The same practice can be said to have allowed for the success and similar cultural event that was The Blair Witch Project, alleged to be the first film whose buzz was successfully made through Internet word-of-mouth. Despite that the film itself has hardly sustained staying power within the cultural zeitgeist, Blair Witch heralded a new means for DIY independent filmmakers to create buzz for their films and later distribute them in the digital age (oddly enough, enabled through a film manifested exclusively through analog filmmaking technology). Blair Witch also predicated the many more found footage films released these last few years.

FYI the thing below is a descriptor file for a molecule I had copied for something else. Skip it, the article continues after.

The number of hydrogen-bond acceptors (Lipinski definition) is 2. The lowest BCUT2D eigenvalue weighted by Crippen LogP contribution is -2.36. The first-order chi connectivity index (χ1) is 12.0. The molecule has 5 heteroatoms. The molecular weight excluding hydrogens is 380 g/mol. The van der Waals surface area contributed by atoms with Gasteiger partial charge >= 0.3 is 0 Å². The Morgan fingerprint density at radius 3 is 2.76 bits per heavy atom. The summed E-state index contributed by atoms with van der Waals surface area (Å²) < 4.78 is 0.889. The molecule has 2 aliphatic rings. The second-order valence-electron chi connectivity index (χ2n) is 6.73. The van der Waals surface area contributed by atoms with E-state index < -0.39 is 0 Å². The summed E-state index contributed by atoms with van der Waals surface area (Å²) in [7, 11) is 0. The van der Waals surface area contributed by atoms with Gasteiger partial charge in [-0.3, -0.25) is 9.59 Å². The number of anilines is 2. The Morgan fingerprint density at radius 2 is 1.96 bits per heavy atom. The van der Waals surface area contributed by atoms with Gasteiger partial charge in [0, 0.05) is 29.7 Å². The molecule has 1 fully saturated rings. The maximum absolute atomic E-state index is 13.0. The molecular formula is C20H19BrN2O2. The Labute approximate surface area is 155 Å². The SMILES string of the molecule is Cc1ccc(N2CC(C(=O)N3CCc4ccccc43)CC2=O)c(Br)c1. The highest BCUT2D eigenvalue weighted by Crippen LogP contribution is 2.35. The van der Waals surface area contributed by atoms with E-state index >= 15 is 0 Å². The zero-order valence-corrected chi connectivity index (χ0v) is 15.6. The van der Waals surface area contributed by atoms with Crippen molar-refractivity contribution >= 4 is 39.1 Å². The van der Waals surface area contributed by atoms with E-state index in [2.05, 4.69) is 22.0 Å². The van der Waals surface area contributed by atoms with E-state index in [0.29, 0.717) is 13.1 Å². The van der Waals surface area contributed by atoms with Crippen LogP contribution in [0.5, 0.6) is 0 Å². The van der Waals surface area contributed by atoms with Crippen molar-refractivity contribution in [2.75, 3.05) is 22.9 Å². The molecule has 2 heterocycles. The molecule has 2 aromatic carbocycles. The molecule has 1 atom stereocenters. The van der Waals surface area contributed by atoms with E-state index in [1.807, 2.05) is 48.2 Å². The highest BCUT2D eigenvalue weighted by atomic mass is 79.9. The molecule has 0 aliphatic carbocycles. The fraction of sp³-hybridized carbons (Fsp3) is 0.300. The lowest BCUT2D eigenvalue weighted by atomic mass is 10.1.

However, any connections made between the other notable films of 1999 are less apparent. In one sense, and as Gordinier argues, 1999 could be seen as the old regime making way for a new group of filmmakers. 1999 was, after all, the year that George Lucas disappointed and Stanley Kubrick, well, died (and neither of their films released that year were received with universal praise). 1999 did see many (comparatively) young talents releasing unique films, including—but not limited to—David O. Russell’s Three Kings, Sam Mendes’ American Beauty, M. Night Shyamalan’s The Sixth Sense, Spike Jonze’s Being John Malkovich, David Fincher’s Fight Club, P.T. Anderson’s Magnolia, and the US distribution of Tom Tykwer’s Run Lola Run.